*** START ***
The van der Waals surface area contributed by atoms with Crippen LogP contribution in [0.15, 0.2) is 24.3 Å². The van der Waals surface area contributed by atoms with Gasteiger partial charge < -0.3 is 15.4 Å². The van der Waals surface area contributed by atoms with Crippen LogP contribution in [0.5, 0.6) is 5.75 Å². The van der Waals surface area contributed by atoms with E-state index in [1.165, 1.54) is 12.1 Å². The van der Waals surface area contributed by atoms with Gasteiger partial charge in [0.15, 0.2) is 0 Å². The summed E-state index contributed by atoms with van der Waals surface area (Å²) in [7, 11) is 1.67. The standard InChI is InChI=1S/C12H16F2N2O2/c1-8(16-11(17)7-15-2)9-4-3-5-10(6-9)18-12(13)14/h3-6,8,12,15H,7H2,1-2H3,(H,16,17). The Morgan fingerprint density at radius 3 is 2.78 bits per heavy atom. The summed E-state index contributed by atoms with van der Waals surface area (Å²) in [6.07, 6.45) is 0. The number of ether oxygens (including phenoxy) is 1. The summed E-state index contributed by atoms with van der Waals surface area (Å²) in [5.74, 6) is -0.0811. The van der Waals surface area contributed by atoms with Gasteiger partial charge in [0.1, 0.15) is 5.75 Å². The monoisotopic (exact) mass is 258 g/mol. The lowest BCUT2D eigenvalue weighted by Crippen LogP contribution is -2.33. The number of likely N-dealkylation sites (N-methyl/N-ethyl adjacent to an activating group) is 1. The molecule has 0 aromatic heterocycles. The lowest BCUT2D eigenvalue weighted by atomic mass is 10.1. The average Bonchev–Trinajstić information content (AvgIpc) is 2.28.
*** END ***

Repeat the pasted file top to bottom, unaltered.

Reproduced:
The van der Waals surface area contributed by atoms with Crippen LogP contribution in [0.15, 0.2) is 24.3 Å². The van der Waals surface area contributed by atoms with Gasteiger partial charge < -0.3 is 15.4 Å². The van der Waals surface area contributed by atoms with Crippen LogP contribution in [0.5, 0.6) is 5.75 Å². The van der Waals surface area contributed by atoms with E-state index in [1.165, 1.54) is 12.1 Å². The van der Waals surface area contributed by atoms with Gasteiger partial charge in [0.15, 0.2) is 0 Å². The summed E-state index contributed by atoms with van der Waals surface area (Å²) in [7, 11) is 1.67. The standard InChI is InChI=1S/C12H16F2N2O2/c1-8(16-11(17)7-15-2)9-4-3-5-10(6-9)18-12(13)14/h3-6,8,12,15H,7H2,1-2H3,(H,16,17). The Morgan fingerprint density at radius 3 is 2.78 bits per heavy atom. The summed E-state index contributed by atoms with van der Waals surface area (Å²) in [6.07, 6.45) is 0. The number of ether oxygens (including phenoxy) is 1. The summed E-state index contributed by atoms with van der Waals surface area (Å²) in [5.74, 6) is -0.0811. The van der Waals surface area contributed by atoms with Gasteiger partial charge in [0.1, 0.15) is 5.75 Å². The monoisotopic (exact) mass is 258 g/mol. The lowest BCUT2D eigenvalue weighted by Crippen LogP contribution is -2.33. The number of likely N-dealkylation sites (N-methyl/N-ethyl adjacent to an activating group) is 1. The molecule has 0 aromatic heterocycles. The lowest BCUT2D eigenvalue weighted by atomic mass is 10.1. The average Bonchev–Trinajstić information content (AvgIpc) is 2.28.